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Sterling fell sharply against the dollar on Wednesday morning with the minutes from Bank of England's (BoE) latest rate-setting meeting showing that members remain split on the future path of interest rates in the U.K.
Two members of the central bank's Monetary Policy Committee (MPC) again voted for an interest rate hike in October. Martin Weale and Ian McCafferty were the two to vote for the move, with the economists widely viewed as the most hawkish members at the central bank.
Both voted in favor of raising rates by 0.25 basis points, as they did back in August, according to minutes released on Wednesday morning.
With the lack of change at the Bank, sterling sold off after the news with a drop to 1.6024 against the greenback after starting the session at 1.6110. Yields on the U.K.'s 10-year sovereign bond also eased.
Many economists are still expecting a rate rise at some point in 2015, although Ben Brettell, senior economist at Hargreaves Lansdown predicts that it will not happen until the latter part of the year.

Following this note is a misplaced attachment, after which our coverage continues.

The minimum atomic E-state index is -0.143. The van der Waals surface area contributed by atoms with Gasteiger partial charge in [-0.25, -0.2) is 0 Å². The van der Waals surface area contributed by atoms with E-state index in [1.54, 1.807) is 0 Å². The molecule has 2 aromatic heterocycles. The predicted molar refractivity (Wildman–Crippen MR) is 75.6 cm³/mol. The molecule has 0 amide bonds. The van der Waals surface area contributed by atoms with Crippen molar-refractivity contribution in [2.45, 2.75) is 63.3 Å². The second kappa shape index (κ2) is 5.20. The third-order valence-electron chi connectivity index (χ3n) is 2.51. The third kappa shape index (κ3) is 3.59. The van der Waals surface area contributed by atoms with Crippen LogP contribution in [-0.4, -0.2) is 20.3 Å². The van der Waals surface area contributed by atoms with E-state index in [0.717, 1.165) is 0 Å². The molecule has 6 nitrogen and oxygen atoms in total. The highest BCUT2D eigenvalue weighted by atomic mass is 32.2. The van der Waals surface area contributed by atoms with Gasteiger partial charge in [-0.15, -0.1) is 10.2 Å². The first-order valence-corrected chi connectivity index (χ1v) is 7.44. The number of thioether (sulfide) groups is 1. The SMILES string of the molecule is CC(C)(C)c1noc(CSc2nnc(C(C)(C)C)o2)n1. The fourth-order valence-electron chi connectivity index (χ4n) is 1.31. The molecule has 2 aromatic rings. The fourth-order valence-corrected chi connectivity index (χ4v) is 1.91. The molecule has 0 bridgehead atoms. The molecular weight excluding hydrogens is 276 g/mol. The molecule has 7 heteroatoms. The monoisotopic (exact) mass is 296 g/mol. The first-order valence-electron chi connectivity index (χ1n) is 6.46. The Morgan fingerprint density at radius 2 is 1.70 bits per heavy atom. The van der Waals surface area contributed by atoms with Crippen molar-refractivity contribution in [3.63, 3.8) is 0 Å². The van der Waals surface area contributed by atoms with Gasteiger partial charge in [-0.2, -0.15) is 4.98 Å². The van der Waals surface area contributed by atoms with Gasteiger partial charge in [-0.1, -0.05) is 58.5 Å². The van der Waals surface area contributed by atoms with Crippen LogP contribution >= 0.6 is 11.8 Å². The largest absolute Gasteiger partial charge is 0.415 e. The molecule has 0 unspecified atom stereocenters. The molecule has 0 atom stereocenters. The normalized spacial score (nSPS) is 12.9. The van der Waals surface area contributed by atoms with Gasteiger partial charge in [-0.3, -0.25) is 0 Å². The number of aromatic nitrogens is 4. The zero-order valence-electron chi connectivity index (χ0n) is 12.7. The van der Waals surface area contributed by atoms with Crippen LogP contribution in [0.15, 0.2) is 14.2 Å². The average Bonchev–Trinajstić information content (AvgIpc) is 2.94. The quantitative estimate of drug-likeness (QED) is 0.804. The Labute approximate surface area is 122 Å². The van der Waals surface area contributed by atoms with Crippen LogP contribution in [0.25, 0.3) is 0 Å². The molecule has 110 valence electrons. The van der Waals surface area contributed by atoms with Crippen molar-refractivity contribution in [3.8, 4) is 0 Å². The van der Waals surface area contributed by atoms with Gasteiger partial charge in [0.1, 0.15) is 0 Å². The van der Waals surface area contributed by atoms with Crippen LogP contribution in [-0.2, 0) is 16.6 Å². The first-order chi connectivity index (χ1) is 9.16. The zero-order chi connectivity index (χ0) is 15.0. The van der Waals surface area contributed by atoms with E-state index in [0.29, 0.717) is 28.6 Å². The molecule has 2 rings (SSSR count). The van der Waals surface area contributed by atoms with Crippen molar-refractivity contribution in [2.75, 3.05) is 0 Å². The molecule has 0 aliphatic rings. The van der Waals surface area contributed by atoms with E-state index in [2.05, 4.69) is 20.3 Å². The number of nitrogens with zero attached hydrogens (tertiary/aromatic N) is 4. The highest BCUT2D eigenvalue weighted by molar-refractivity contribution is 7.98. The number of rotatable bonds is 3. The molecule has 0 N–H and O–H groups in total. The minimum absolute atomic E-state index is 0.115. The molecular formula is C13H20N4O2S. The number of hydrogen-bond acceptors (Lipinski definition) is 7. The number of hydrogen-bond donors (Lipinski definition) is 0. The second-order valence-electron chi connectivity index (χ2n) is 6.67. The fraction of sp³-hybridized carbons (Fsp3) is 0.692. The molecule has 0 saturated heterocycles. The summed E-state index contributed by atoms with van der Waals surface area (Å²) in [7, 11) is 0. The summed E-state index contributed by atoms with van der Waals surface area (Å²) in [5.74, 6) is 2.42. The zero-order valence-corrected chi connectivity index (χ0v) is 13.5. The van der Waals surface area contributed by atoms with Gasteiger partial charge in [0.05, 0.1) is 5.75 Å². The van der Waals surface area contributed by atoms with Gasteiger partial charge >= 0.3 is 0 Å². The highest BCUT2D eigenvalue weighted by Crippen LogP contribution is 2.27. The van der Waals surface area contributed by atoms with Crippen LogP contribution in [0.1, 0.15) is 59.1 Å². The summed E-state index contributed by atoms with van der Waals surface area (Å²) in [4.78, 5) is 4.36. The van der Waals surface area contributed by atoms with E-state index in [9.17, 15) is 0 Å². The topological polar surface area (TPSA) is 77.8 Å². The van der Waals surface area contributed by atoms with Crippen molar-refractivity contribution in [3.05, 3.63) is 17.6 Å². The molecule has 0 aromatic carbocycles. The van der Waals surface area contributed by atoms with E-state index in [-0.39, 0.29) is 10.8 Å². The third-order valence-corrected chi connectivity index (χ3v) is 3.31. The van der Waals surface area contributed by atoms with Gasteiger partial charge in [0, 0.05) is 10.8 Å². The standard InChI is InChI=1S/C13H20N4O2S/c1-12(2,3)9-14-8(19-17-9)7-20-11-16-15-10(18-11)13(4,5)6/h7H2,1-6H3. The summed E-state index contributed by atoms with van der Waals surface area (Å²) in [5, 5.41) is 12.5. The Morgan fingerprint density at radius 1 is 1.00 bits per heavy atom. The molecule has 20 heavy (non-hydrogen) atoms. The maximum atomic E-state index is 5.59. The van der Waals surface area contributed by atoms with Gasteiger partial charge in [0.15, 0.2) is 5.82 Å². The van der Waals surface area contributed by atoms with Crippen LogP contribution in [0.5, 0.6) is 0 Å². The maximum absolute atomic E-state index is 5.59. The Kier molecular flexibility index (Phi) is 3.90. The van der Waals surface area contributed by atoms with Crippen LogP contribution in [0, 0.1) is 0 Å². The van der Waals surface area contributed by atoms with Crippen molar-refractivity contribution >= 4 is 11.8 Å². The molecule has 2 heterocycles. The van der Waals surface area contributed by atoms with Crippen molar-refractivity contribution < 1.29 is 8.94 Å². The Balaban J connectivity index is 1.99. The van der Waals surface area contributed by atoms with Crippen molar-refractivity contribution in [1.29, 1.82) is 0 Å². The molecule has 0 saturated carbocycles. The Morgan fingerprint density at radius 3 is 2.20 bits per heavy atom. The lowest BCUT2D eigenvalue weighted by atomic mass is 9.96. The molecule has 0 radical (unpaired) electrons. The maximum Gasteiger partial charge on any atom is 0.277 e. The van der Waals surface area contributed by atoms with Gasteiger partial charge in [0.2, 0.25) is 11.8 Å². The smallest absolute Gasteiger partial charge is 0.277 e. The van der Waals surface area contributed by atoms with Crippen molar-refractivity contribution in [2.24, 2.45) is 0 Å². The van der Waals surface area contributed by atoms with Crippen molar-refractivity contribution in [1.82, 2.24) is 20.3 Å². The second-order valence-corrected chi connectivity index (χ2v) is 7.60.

"Given the deterioration we have seen in economic conditions, it is perhaps surprising they didn't cross the fence and join the majority voting to hold rates at 0.5 percent," he said in a research note.
"The minutes note 'little sign of future inflationary pressure' and indeed inflation is forecast to fall further in the coming months."
The minutes come as some members, including BoE Governor Mark Carney, have sounded a more dovish note amid market turmoil and growth downgrades from organizations like the International Monetary Fund (IMF).
In an interview last week, Carney told CNBC that global weakness, lower inflation and troubles in European economies would influence policy at the bank's meeting next month. He signaled that recent negative growth numbers from Europe would be incorporated in the Bank's policy.
On Friday, Bank of England chief economist Andy Haldane gave a fairly pessimistic speech about the U.K. economy saying that he was now more downbeat about the outlook for the economy.
"Put in rather plainer English, I am gloomier," Haldane said at a meeting of local business leaders in Kenilworth. "This implies interest rates could remain lower for longer, certainly than I had expected three months ago."